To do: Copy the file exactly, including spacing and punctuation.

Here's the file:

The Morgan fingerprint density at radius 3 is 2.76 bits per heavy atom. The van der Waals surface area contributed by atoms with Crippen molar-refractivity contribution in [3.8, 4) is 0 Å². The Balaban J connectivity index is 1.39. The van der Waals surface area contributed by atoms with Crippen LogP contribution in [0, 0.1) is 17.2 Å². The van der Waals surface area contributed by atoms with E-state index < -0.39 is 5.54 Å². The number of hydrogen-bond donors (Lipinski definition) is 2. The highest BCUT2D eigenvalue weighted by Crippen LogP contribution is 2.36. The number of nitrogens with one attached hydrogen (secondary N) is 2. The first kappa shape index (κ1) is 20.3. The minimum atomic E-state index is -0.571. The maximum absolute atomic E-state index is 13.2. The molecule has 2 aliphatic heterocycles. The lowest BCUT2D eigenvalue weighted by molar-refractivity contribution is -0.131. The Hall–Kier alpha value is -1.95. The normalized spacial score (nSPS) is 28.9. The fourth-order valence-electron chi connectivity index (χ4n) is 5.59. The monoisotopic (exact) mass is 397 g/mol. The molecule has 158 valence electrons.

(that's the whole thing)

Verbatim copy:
The Morgan fingerprint density at radius 3 is 2.76 bits per heavy atom. The van der Waals surface area contributed by atoms with Crippen molar-refractivity contribution in [3.8, 4) is 0 Å². The Balaban J connectivity index is 1.39. The van der Waals surface area contributed by atoms with Crippen LogP contribution in [0, 0.1) is 17.2 Å². The van der Waals surface area contributed by atoms with E-state index < -0.39 is 5.54 Å². The number of hydrogen-bond donors (Lipinski definition) is 2. The highest BCUT2D eigenvalue weighted by Crippen LogP contribution is 2.36. The number of nitrogens with one attached hydrogen (secondary N) is 2. The first kappa shape index (κ1) is 20.3. The minimum atomic E-state index is -0.571. The maximum absolute atomic E-state index is 13.2. The molecule has 2 aliphatic heterocycles. The lowest BCUT2D eigenvalue weighted by molar-refractivity contribution is -0.131. The Hall–Kier alpha value is -1.95. The normalized spacial score (nSPS) is 28.9. The fourth-order valence-electron chi connectivity index (χ4n) is 5.59. The monoisotopic (exact) mass is 397 g/mol. The molecule has 158 valence electrons.